Rep. Tom DeLay, removed as House Republican leader after an indictment in Texas, predicted a quick return to his former post yesterday, setting up a clash with moderate Republicans who see him as a possible liability for the party.

Rep. Christopher Shays (R-Conn.) told CNN's "Late Edition" he was no longer comfortable with DeLay as party leader. "We got elected basically by saying we would live by a higher moral standard, and I don't think recently we have," Shays said.

"Tom's problem . . . is continual acts that border and go sometimes beyond the ethical edge," Shays said.

In an interview with "Fox News Sunday," DeLay dismissed the charges of violations of Texas campaign finance laws as having been instigated by Democrats, who he said have long sought to oust him from his powerful position.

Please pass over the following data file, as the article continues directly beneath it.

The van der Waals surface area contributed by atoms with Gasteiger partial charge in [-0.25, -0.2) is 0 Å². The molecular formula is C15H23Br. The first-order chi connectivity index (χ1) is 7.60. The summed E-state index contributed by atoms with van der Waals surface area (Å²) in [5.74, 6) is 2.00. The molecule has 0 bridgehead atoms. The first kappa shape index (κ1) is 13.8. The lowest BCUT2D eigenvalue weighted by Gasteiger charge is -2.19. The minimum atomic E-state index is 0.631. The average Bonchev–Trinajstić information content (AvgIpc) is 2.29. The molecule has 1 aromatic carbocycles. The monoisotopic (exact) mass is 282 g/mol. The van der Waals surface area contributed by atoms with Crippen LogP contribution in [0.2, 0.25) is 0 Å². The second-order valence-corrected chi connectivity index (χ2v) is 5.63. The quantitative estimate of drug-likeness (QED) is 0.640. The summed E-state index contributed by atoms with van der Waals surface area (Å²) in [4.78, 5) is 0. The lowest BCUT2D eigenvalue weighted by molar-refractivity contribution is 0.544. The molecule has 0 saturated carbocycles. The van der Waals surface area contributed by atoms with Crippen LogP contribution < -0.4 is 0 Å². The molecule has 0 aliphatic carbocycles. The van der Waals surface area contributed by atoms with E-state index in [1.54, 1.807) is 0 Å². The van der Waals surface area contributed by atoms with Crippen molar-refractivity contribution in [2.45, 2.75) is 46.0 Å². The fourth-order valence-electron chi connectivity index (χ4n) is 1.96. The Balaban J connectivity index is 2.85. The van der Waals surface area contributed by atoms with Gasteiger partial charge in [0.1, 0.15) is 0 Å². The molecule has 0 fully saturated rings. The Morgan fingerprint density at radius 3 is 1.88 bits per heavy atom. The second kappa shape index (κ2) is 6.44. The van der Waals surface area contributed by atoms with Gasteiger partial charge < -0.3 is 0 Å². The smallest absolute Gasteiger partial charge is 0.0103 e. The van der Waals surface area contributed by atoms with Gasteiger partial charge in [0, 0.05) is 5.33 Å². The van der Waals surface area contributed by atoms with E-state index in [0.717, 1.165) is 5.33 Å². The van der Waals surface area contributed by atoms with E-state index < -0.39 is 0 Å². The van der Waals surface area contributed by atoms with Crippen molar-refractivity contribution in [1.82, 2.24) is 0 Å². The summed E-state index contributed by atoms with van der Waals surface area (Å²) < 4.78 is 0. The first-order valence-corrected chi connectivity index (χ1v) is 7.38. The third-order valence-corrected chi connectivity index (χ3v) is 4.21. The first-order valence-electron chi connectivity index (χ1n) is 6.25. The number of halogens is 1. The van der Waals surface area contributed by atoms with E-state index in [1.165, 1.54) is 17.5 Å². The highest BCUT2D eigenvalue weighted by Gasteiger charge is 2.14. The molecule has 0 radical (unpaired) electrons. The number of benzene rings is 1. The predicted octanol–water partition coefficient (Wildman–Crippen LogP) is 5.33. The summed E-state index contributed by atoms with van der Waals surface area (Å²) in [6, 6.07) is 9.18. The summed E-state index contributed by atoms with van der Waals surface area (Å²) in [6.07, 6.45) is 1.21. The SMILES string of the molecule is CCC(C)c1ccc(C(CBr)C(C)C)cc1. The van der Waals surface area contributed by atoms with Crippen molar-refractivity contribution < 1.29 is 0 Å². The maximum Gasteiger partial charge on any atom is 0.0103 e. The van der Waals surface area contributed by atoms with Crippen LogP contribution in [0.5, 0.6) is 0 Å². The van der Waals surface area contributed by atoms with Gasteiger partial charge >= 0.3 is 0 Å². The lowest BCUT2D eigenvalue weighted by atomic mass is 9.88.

Asked if the "DeLay era" was over in Congress, he replied: "Oh, I don't think so. . . . I am indicted just for the reason to make me step aside as majority leader. This is politics at its sleaziest, and people will recognize that."

"I think it will be over and be over very, very soon, and I think I will go back and be majority leader."

Meanwhile, he said he will continue to exert influence through his close ties to House Speaker J. Dennis Hastert (R-Ill.). "I get to continue my partnership with the speaker," he said.

Asked if he would help set the party's agenda, DeLay replied: "I wouldn't call it running the show. I call it working together to get our agenda done just like we've done for the last 11 years."

Speaking on CBS's "Face the Nation," Rep. David Dreier (R-Calif.), who heads the House Rules Committee, said of DeLay: "He's not going to still run things. He knows he's not going to run things. But he's clearly a member of Congress, and he's a very important part of the team."